One Nation in Support of Biomedical Research?
Posted on by Dr. Sally Rockey and Dr. Francis Collins
“It was the best of times, it was the worst of times.” Until recently, we’d never have dreamed of mentioning the famous opening line of Charles Dickens’ Tale of Two Cities in the context of U.S. biomedical research. But now those words ring all too true.
The “best of times” reflects the amazing technological advances and unprecedented scientific opportunities that exist right now. We’ve never had a better chance to make rapid progress in preventing, diagnosing, and curing human disease. But the “worst of times” is the other reality: NIH’s ability to support vital research at more than 2,500 universities and organizations across the nation is reeling from a decline in funding that threatens our health, our economy, and our standing as the world leader in biomedical innovation.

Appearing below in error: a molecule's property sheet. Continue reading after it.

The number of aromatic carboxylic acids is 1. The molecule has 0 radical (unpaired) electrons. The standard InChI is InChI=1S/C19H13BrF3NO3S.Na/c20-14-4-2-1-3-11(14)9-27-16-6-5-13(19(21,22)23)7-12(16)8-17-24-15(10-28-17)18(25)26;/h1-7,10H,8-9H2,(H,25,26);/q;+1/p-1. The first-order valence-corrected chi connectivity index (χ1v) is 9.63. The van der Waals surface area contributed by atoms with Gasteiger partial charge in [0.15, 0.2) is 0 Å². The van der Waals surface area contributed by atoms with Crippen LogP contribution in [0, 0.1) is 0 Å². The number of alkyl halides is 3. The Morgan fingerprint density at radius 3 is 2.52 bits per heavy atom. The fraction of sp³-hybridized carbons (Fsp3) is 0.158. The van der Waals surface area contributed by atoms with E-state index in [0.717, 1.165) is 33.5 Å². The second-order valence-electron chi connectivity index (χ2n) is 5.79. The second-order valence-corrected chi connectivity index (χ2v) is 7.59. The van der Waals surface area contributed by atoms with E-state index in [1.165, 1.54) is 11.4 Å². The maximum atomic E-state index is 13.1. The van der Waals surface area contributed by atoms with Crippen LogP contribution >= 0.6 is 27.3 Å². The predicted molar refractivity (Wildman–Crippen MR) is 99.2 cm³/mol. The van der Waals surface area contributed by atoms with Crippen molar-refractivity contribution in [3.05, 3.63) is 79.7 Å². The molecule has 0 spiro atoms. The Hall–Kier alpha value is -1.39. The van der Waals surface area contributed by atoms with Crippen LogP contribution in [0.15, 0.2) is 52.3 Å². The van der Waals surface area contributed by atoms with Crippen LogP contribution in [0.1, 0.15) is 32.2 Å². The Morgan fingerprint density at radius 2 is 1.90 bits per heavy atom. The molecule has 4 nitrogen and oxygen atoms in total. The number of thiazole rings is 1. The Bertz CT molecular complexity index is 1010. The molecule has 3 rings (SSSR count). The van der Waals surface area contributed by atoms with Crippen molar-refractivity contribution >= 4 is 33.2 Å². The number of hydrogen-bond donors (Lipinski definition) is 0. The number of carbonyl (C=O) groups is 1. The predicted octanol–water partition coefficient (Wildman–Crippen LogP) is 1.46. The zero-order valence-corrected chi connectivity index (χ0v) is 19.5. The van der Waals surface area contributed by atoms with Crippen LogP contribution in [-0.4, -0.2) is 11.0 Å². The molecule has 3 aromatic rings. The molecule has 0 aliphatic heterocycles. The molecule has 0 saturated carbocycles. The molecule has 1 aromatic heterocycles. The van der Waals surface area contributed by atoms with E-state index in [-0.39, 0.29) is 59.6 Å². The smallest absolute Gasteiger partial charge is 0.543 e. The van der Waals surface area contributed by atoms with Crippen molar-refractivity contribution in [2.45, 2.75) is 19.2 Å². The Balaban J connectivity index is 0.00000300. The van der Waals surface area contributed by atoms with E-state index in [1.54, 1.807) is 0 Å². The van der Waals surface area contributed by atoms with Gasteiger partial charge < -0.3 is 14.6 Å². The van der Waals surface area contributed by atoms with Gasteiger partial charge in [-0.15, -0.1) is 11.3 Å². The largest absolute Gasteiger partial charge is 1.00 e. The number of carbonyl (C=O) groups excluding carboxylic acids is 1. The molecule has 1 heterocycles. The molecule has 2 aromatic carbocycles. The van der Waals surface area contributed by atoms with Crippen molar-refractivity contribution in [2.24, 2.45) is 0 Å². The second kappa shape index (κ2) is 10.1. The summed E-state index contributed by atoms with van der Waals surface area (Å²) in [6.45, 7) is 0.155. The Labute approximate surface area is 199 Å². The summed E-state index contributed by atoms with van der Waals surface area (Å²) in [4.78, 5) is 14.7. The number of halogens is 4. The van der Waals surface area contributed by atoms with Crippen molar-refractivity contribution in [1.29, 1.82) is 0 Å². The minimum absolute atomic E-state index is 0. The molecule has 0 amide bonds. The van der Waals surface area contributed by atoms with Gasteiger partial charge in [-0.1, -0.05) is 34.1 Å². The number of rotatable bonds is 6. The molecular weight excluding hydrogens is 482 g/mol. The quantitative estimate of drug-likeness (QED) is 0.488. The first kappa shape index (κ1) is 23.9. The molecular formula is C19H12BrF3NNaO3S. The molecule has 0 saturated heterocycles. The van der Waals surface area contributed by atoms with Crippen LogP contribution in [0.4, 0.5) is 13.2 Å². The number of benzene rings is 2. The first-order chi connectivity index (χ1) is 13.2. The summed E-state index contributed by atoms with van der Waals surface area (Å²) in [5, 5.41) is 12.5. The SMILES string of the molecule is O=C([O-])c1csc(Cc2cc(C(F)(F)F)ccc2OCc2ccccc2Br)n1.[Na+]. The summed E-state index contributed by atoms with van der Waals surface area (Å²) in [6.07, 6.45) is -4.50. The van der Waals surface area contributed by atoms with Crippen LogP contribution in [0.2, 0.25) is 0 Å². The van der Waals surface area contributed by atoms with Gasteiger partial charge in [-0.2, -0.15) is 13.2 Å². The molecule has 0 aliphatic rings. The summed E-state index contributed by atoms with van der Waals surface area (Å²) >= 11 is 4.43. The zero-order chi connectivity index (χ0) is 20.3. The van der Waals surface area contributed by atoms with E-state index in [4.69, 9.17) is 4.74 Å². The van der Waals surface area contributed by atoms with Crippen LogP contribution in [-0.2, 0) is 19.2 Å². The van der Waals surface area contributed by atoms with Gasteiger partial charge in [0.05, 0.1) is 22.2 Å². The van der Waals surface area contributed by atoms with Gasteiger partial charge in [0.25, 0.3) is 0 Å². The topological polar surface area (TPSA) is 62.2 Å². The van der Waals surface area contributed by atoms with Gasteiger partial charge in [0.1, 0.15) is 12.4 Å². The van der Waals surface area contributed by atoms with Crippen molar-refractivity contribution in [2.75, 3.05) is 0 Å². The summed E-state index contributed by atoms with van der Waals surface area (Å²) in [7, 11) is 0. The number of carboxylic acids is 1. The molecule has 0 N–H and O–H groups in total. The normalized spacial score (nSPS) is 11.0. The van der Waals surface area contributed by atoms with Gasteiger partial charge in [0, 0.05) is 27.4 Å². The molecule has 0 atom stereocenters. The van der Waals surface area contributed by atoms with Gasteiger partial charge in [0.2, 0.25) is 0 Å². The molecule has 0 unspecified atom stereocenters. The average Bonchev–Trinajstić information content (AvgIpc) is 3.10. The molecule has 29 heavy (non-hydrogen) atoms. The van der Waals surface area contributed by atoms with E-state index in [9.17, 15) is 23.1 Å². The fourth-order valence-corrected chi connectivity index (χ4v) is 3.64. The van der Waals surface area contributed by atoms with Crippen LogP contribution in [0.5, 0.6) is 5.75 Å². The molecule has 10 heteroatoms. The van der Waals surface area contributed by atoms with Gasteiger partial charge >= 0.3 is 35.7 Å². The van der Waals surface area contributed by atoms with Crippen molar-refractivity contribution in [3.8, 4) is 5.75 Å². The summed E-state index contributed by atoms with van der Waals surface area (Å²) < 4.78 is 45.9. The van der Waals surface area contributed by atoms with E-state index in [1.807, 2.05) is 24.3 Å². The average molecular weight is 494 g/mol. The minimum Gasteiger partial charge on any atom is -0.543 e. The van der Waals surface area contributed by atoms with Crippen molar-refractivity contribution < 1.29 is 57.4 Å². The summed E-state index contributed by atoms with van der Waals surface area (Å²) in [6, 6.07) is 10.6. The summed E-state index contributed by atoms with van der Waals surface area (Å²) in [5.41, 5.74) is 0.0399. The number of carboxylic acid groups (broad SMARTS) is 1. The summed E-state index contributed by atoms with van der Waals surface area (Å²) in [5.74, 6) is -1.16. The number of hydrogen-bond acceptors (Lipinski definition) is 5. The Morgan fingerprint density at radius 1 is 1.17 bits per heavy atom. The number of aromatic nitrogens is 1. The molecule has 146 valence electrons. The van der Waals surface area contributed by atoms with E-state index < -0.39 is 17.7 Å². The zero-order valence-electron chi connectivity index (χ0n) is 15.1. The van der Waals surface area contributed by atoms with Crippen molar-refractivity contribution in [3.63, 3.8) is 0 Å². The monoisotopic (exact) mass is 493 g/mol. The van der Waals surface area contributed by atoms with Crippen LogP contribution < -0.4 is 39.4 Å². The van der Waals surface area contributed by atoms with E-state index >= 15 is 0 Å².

Crowdsourcing Key Cancer Questions
Posted on by Dr. Francis Collins
How does aspirin protect against cancer? How does obesity increase the risk of cancer? What genetic, epigenetic, biologic, behavioral, or environmental factors enable some people with highly lethal cancers to survive beyond expectation?
These are just a few perplexing issues that were chosen as part of the Provocative Questions Initiative of the National Cancer Institute (NCI), one of the 27 Institutes and Centers that make up the NIH . The initiative was launched to identify questions or problems about cancer that, for whatever reason, have been neglected in the past. The hope was that by crowdsourcing across the entire research community, the most important questions would be identified — potentially yielding game-changing advances in preventing, diagnosing, and treating all forms of cancer.
Although cancer rates are declining about 1% per year , cancer is the second leading cause of death in the United States, surpassed only by heart disease. In 2009, 567,614 people died from some form of cancer—1,555 people every day. We’ve been waging war on this disease for decades now. But we now have the tools to address many more questions.